Jennifer Jacobs had been a school nurse for over 30 years but she never encountered a situation like this. When a diabetic student came into her office with low blood sugar, the nurse did what she knew to do: offer orange juice and a granola bar. That normally did the trick to raise sugar levels, but not for this middle schooler. When the poor student fainted and was on the verge of dying, Jennifer took a drastic measure to save the student’s life, one that she knew might cost her her job.
A Dangerous Situation
Jennifer had been working at Glenview Middle School in East Moline, IL, for the past 17 years. One day, during her lunch break, a student came in for assistance. The diabetic student had low blood sugar and Jennifer’s assistant began giving her the standard snacks. Unfortunately, the student’s blood sugar kept falling.
Shortly after Jennifer returned from lunch, the student passed out onto the floor. “[She] wasn’t seizing but was tremoring, and her eyes were rolling back in her head,” Jennifer shared in an interview with NPR. She then tried to apply glucose gel inside the student’s cheek, but the medication slowly slid out the student’s mouth. “It was beyond anything that we could do,” Jennifer shared.
Taking The Risk
Well, it was beyond what Jennifer could legally do. She and her assistant had an injection of a hormone called glucagon in their office that would help a diabetic quickly recover from a crash, much like an EpiPen for allergies. However, that injection belonged to another student in case of emergencies. Jennifer was conflicted about using it. Since it belonged to another student, it wasn’t for Jennifer to use on someone else. “In my mind, I’m thinking, well I could lose my RN license for this. I could lose everything. I’m putting the school district at a huge liability risk. I mean, it could’ve been hugely detrimental,” Jennifer shared. “But how do you not do this to save the girl’s life? How do you not? It just comes down to that. How do you not?”
It was a risk that the nurse was willing to take. If Jennifer didn’t use the medication, the girl would begin to seize and stop breathing altogether. The veteran nurse made a quick decision. She grabbed the hormone shot and injected the student. Paramedics arrived and administered a second shot while on the way to the hospital. “This girl was crashing so severely that the one I administered wasn’t even affecting her,” Jennifer stated. “Think what would’ve happened if I hadn’t used that one. That gives me goosebumps. That makes me nauseous.”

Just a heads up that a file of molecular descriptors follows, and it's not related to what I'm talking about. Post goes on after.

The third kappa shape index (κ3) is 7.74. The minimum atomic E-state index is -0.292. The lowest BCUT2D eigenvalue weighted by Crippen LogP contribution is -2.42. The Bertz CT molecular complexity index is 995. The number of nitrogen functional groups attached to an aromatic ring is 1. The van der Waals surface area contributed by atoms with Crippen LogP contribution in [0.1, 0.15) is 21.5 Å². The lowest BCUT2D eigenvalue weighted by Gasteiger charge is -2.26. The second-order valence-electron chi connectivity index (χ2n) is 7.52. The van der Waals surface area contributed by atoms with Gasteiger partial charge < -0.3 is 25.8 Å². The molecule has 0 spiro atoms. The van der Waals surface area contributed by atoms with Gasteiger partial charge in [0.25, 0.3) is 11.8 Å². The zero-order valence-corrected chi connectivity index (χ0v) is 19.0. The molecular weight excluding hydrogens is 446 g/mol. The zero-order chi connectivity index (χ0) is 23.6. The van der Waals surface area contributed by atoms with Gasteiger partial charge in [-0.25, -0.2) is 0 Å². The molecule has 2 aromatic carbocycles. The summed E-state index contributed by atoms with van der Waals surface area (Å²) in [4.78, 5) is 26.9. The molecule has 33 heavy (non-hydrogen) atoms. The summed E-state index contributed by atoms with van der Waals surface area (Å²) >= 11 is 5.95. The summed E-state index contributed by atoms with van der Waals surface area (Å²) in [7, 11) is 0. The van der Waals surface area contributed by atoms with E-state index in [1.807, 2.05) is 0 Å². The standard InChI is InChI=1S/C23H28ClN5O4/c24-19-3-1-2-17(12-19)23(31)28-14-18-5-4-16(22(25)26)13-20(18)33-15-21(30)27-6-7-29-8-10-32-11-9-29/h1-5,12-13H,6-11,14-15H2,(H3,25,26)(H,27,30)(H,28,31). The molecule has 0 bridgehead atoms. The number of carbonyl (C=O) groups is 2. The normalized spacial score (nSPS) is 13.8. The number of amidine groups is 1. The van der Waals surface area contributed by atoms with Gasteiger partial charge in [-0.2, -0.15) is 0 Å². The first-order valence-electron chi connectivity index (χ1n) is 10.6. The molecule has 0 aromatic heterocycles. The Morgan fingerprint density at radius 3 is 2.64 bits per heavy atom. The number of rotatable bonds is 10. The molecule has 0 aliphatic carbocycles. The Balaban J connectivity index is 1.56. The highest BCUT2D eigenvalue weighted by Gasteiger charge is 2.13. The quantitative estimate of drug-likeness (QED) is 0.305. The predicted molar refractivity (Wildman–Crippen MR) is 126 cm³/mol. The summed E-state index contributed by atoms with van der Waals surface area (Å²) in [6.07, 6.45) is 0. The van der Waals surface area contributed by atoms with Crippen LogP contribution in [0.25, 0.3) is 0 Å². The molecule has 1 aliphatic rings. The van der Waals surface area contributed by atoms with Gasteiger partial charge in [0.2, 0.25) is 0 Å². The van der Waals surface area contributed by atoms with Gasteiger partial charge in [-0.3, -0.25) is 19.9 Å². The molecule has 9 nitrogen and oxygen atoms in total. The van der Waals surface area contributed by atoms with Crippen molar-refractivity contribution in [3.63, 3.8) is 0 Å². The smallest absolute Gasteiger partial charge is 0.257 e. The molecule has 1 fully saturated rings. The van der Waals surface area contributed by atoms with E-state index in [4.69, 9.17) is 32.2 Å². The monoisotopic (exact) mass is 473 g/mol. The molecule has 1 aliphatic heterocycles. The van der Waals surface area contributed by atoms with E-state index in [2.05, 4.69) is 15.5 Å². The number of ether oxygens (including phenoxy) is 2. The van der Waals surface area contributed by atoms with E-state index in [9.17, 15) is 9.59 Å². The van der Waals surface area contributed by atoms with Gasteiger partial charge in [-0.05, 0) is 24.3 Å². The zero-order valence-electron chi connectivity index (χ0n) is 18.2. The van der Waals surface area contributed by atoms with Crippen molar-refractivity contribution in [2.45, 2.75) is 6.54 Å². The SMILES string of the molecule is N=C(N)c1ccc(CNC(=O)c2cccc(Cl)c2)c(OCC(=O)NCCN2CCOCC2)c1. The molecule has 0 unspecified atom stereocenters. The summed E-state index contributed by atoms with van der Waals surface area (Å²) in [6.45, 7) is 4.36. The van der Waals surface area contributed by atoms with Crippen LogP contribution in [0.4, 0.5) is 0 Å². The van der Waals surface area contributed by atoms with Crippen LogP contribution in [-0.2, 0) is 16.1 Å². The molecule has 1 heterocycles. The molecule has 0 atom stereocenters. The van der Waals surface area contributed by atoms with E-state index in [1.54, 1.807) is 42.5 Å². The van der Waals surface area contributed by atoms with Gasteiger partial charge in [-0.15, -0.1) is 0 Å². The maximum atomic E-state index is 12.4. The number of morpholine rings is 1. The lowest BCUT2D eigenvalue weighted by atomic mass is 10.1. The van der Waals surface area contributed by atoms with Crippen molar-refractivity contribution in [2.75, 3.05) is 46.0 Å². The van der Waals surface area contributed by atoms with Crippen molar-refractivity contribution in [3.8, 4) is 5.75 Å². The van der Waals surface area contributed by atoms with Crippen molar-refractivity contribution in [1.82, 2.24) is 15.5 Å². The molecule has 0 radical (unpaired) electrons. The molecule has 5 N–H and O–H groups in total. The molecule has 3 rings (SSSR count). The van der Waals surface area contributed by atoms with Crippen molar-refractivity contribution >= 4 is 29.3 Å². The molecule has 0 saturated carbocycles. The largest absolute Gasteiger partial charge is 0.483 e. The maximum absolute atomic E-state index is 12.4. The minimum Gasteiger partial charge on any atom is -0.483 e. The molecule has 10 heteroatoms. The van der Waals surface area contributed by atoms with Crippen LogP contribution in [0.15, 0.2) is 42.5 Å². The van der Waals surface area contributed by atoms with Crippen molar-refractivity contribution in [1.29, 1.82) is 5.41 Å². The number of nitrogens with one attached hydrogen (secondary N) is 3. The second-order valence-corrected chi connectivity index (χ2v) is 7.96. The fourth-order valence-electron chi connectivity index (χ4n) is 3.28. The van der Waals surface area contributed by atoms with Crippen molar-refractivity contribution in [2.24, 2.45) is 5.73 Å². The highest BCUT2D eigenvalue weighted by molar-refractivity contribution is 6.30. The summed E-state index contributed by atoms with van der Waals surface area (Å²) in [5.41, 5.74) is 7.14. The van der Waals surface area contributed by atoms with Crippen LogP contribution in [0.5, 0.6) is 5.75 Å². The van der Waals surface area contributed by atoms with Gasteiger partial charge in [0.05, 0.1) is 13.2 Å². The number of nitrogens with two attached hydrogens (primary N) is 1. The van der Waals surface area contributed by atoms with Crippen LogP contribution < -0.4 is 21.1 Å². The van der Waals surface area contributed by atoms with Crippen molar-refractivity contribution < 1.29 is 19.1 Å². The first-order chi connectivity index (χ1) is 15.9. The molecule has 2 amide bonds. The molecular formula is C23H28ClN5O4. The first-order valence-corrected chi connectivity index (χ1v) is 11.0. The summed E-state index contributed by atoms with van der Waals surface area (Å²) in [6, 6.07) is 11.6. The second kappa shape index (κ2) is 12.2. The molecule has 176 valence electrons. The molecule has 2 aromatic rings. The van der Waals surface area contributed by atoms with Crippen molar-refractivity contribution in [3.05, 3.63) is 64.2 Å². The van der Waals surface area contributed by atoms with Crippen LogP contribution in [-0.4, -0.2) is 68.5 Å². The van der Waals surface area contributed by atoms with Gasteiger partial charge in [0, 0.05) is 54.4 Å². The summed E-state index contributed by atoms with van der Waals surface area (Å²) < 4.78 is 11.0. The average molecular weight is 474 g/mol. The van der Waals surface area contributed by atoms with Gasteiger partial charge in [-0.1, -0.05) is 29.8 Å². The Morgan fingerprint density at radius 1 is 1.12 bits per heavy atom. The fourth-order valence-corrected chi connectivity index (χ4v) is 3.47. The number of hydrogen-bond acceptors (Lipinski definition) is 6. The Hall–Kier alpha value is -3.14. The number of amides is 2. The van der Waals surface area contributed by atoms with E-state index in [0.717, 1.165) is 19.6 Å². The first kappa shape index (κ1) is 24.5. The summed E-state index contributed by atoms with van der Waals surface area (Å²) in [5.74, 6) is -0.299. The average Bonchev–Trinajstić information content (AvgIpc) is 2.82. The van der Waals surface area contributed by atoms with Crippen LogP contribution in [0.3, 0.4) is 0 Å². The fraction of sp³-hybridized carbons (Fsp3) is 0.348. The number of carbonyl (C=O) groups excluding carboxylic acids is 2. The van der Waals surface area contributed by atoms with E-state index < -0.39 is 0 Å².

Making A Difference
Jennifer’s quick thinking did help to save the student who is expected to make a full recovery. She later advised the girl’s family to invest in a glucagon kit for their daughter, especially since the girl’s blood sugar is prone to sudden swings. The nurse also called the other student’s family and explained the situation. The school made sure to replace the child’s glucagon the very next day. Even though all was well, the incident made Jennifer want to take further action.
Jennifer worked to persuade her state representative, Democrat Michael Halpin of Rock Island, IL, to file legislation to allow schools to buy glucagon and keep it on hand for students. Costs of this hormone can be quite expensive for families, ranging from $200-$350 out of pocket. If schools could provide the medication for emergency situations such as this, it would be very helpful. “It just makes sense,” Jennifer stated. “We have a school-provided inhaler for students that have severe asthmatic reactions. And schools have EpiPens for severe allergic reactions. And we have Narcan to be used for opioid overdoses.” That bill was heard and cleared in the House of Representatives and is moving on to the Senate for further review. However, it is hopeful that Jennifer’s great suggestion will impact diabetic students across the country.
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